Patient Outcomes

Capecitabine does not improve survival in elderly patients with early stage breast cancer

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In elderly patients with moderate- to high-risk early stage breast cancer for whom standard chemotherapy is too toxic, capecitabine did not improve outcomes when tested as monotherapy, according to recent data.

Key discovery in understanding successes and failures of immunotherapy

Key discovery in understanding successes and failures of immunotherapy

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A key discovery has advanced the understanding of why some patients respond to ipilimumab, an immunotherapy drug, whereas others show less response.

Galeterone active in one form of castration-resistant prostate cancer

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The anticancer drug galeterone has proved successful in lowering prostate-specific antigen levels in men with castration-resistant prostate cancer (CRPC).

Researchers identify biological indicator of response to new ovarian cancer drug

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A method to determine which patients with ovarian cancer are more likely to respond well to the new anticancer drug rucaparib has been discovered.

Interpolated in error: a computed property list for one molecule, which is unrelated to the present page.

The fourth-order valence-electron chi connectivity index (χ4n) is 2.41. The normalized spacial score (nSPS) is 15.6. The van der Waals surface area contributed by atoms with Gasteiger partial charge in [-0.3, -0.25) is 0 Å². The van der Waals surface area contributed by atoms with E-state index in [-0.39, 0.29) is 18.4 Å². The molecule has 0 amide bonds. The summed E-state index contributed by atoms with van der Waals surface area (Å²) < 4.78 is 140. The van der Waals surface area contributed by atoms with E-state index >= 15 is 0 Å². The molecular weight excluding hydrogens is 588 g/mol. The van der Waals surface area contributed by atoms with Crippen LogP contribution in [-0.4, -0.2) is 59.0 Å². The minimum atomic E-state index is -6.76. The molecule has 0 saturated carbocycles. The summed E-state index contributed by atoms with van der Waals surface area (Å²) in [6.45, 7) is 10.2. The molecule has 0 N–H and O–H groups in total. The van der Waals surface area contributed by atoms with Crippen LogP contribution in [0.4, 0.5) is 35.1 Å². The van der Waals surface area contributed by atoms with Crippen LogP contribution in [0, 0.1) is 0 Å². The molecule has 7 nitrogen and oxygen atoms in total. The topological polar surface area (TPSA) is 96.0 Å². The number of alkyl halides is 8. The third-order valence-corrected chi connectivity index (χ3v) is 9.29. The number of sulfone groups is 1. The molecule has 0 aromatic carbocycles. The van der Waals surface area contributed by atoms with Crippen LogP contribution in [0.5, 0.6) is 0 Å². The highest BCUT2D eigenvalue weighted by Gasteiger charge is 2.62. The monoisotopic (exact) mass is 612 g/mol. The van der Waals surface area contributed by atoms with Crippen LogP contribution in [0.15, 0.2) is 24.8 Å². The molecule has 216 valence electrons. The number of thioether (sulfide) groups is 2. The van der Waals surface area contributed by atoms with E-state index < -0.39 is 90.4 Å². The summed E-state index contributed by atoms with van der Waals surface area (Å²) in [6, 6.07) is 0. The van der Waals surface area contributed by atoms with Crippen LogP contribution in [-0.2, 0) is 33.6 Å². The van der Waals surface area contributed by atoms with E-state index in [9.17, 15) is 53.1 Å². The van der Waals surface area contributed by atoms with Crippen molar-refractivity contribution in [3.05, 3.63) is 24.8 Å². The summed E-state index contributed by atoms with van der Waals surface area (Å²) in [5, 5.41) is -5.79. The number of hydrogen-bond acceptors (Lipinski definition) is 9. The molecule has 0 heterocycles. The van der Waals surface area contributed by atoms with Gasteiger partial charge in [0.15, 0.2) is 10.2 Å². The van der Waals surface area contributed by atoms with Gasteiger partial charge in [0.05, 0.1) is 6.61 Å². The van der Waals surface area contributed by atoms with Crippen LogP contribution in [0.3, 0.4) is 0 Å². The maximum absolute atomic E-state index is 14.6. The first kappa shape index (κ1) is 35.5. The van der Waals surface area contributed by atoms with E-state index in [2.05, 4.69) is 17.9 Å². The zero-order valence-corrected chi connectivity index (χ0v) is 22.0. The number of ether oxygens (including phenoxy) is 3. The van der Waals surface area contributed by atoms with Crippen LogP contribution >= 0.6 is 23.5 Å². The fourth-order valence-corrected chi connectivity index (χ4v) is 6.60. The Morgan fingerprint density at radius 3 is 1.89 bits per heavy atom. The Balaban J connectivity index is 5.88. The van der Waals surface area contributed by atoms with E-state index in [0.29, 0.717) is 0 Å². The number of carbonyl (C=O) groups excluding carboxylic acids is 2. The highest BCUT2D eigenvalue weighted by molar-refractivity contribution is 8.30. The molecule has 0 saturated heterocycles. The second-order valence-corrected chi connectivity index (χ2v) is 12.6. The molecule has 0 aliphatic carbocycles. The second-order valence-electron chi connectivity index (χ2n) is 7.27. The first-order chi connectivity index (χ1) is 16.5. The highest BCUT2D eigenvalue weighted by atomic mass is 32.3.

Financial incentives double quit rates among smokers

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Employing financial incentives to encourage smokers to reduce cigarette use can be a successful ploy.

Women with serious mental illness are less likely to receive cancer screenings

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Women with symptoms of serious mental illness are significantly less likely to receive the three routine cancer screenings of Pap tests, mammography, and clinical breast examinations than women in the general population.

Ovarian cancer patients may benefit from pelvic radiotherapy